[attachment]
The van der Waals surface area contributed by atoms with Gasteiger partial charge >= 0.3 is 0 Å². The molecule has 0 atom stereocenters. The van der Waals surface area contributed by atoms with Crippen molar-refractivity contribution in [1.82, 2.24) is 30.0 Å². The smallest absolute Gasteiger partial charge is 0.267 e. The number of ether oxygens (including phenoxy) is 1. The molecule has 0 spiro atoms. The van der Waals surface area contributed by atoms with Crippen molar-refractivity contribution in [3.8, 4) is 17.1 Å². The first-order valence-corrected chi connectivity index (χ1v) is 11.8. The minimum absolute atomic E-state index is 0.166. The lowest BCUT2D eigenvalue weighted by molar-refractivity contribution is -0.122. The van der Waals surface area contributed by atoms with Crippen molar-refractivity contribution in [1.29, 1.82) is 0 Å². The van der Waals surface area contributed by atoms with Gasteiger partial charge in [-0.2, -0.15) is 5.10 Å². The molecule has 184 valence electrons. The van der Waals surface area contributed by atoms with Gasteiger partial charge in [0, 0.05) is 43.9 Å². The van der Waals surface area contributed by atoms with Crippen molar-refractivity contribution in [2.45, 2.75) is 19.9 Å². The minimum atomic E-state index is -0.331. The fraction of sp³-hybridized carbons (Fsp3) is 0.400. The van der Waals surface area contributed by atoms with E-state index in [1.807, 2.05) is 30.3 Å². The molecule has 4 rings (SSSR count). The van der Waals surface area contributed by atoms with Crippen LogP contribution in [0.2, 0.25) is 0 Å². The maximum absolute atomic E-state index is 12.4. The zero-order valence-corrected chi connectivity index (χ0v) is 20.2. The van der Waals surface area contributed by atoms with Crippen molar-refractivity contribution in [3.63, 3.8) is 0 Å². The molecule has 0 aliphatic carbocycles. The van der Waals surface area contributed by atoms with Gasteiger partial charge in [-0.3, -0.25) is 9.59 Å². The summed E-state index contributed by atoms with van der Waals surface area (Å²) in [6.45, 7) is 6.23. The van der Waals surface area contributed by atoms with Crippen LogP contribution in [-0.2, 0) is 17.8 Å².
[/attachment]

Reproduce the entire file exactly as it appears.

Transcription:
The van der Waals surface area contributed by atoms with Gasteiger partial charge >= 0.3 is 0 Å². The molecule has 0 atom stereocenters. The van der Waals surface area contributed by atoms with Crippen molar-refractivity contribution in [1.82, 2.24) is 30.0 Å². The smallest absolute Gasteiger partial charge is 0.267 e. The number of ether oxygens (including phenoxy) is 1. The molecule has 0 spiro atoms. The van der Waals surface area contributed by atoms with Crippen molar-refractivity contribution in [3.8, 4) is 17.1 Å². The first-order valence-corrected chi connectivity index (χ1v) is 11.8. The minimum absolute atomic E-state index is 0.166. The lowest BCUT2D eigenvalue weighted by molar-refractivity contribution is -0.122. The van der Waals surface area contributed by atoms with Crippen molar-refractivity contribution in [1.29, 1.82) is 0 Å². The van der Waals surface area contributed by atoms with Gasteiger partial charge in [-0.2, -0.15) is 5.10 Å². The molecule has 184 valence electrons. The van der Waals surface area contributed by atoms with Gasteiger partial charge in [0, 0.05) is 43.9 Å². The van der Waals surface area contributed by atoms with Crippen molar-refractivity contribution in [2.45, 2.75) is 19.9 Å². The minimum atomic E-state index is -0.331. The fraction of sp³-hybridized carbons (Fsp3) is 0.400. The van der Waals surface area contributed by atoms with E-state index in [1.807, 2.05) is 30.3 Å². The molecule has 4 rings (SSSR count). The van der Waals surface area contributed by atoms with Crippen LogP contribution in [0.2, 0.25) is 0 Å². The maximum absolute atomic E-state index is 12.4. The zero-order valence-corrected chi connectivity index (χ0v) is 20.2. The van der Waals surface area contributed by atoms with Crippen molar-refractivity contribution in [3.63, 3.8) is 0 Å². The molecule has 0 aliphatic carbocycles. The van der Waals surface area contributed by atoms with Gasteiger partial charge in [-0.3, -0.25) is 9.59 Å². The summed E-state index contributed by atoms with van der Waals surface area (Å²) in [6.45, 7) is 6.23. The van der Waals surface area contributed by atoms with Crippen LogP contribution in [-0.2, 0) is 17.8 Å².